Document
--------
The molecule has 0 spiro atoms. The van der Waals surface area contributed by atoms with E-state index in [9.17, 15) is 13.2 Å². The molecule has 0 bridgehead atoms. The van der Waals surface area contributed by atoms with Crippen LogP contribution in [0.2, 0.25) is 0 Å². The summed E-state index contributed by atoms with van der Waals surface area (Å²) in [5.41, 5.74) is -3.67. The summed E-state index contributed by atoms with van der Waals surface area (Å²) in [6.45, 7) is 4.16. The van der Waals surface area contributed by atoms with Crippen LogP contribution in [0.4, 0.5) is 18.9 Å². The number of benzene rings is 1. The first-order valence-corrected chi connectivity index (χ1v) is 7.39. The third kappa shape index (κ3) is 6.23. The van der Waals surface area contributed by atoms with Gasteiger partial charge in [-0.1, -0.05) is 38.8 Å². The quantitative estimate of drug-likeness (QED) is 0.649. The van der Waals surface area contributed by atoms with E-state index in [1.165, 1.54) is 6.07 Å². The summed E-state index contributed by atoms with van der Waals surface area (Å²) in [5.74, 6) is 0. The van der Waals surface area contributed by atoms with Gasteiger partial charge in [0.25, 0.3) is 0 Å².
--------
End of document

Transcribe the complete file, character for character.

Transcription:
The molecule has 0 spiro atoms. The van der Waals surface area contributed by atoms with E-state index in [9.17, 15) is 13.2 Å². The molecule has 0 bridgehead atoms. The van der Waals surface area contributed by atoms with Crippen LogP contribution in [0.2, 0.25) is 0 Å². The summed E-state index contributed by atoms with van der Waals surface area (Å²) in [5.41, 5.74) is -3.67. The summed E-state index contributed by atoms with van der Waals surface area (Å²) in [6.45, 7) is 4.16. The van der Waals surface area contributed by atoms with Crippen LogP contribution in [0.4, 0.5) is 18.9 Å². The number of benzene rings is 1. The first-order valence-corrected chi connectivity index (χ1v) is 7.39. The third kappa shape index (κ3) is 6.23. The van der Waals surface area contributed by atoms with Gasteiger partial charge in [-0.1, -0.05) is 38.8 Å². The quantitative estimate of drug-likeness (QED) is 0.649. The van der Waals surface area contributed by atoms with E-state index in [1.165, 1.54) is 6.07 Å². The summed E-state index contributed by atoms with van der Waals surface area (Å²) in [5.74, 6) is 0. The van der Waals surface area contributed by atoms with Gasteiger partial charge in [0.25, 0.3) is 0 Å².